Constitutional Challenges For Bill 26
In December 2011 the Albeta Government passed the Traffic Safety Amendment Act. This piece of legislation brings numerous changes to the provincial Traffic Safety Act, raising the penalties for drunk drivers in Alberta.
The introduction of Bill 26 is an effort to help reduce injuries and fatalities on Alberta roads resulting from impaired driving. According to Jonathan Denis, Minister of Justice and Solicitor General:
The tougher penalties are all about reducing the number of impaired drivers on Albertan highways.…however; it raises the question of whether this legislation is constitutional. There are several in the Alberta legal community that argue certain aspects of the new law may be not.
Alberta’s new impaired driving laws took hold July 1, 2012
Some of the amendments to the Traffic Safety Act did not become effective until September 1, 2012. These changes include new penalties for people caught driving with a BAC reading between .05 and .08.
Some of the changes take effect earlier. As of July 1, 2012, Alberta drivers caught driving with a blood-alcohol content reading of over .08 will face new provincial penalties, in addition to current Criminal Code charges. These additional penalties include an immediate, indefinite license suspension – which remains in effect at least until the criminal trial is complete – and prolonged license suspensions that escalate for repeat offenders. To read more about the penalties involved with license suspension, click here. Moreover, a person who is found guilty of impaired driving criminally must install a the Ignition Interlock Device in their car for monitoring their BAC, preventing the vehicle from starting if alcohol is detected.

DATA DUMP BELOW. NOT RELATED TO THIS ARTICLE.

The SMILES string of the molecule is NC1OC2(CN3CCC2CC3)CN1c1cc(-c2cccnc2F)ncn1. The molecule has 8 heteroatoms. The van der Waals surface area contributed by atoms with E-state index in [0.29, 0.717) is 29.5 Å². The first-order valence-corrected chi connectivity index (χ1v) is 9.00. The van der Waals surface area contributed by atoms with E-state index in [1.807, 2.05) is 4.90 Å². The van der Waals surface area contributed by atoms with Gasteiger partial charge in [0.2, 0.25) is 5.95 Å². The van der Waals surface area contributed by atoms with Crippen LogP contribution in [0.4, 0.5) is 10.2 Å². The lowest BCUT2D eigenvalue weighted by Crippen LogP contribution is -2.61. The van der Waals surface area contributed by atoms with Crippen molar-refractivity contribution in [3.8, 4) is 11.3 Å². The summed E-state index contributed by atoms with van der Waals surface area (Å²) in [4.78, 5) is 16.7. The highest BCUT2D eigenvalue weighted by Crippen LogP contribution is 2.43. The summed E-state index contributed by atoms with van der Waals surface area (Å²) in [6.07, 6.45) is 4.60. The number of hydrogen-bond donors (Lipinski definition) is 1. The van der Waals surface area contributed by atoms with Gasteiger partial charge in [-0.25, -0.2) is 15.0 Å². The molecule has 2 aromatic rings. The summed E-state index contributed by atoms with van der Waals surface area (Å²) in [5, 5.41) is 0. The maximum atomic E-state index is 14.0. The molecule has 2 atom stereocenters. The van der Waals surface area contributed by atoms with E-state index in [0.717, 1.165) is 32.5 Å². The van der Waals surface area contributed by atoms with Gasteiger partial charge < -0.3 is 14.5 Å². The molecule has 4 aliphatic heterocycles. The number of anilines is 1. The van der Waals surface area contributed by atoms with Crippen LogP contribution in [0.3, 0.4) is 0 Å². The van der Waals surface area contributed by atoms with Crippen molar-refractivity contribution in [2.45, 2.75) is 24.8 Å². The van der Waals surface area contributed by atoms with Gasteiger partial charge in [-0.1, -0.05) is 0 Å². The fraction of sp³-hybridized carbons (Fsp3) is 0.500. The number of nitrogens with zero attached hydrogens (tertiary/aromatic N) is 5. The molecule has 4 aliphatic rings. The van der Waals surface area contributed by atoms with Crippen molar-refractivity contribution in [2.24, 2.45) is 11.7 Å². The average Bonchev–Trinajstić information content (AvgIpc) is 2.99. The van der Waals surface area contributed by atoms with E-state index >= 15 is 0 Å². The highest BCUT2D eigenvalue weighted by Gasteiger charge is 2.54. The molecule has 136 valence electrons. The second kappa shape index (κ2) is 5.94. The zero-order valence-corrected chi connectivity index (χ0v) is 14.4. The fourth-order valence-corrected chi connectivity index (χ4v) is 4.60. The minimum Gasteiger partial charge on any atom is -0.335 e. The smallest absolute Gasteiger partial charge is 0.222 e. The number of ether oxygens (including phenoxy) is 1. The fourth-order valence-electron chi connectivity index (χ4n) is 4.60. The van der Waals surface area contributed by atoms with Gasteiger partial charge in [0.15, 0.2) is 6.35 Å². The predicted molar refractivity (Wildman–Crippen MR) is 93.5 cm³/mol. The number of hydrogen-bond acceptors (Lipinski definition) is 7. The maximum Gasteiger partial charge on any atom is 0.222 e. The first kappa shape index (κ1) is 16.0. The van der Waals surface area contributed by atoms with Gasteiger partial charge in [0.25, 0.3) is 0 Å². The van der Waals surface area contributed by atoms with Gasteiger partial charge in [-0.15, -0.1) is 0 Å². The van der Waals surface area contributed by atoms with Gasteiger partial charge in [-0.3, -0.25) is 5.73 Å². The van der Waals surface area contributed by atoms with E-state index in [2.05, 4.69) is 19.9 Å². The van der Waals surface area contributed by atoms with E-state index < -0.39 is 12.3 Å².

Pending constitutional challenges against Bill 26
Critics argue that the indefinite license suspension, due to long wait times for appearance in Provincial Court, result in the cohersion of Albertans pleading guilty in order to regain their licenses. The strong incentive to plead guilty makes the new provisions vulnerable to a constitutional challenge. In addition, it could be problematic that drivers receive an immediate license suspension before being found guilty.
Posted on February 20th, 2013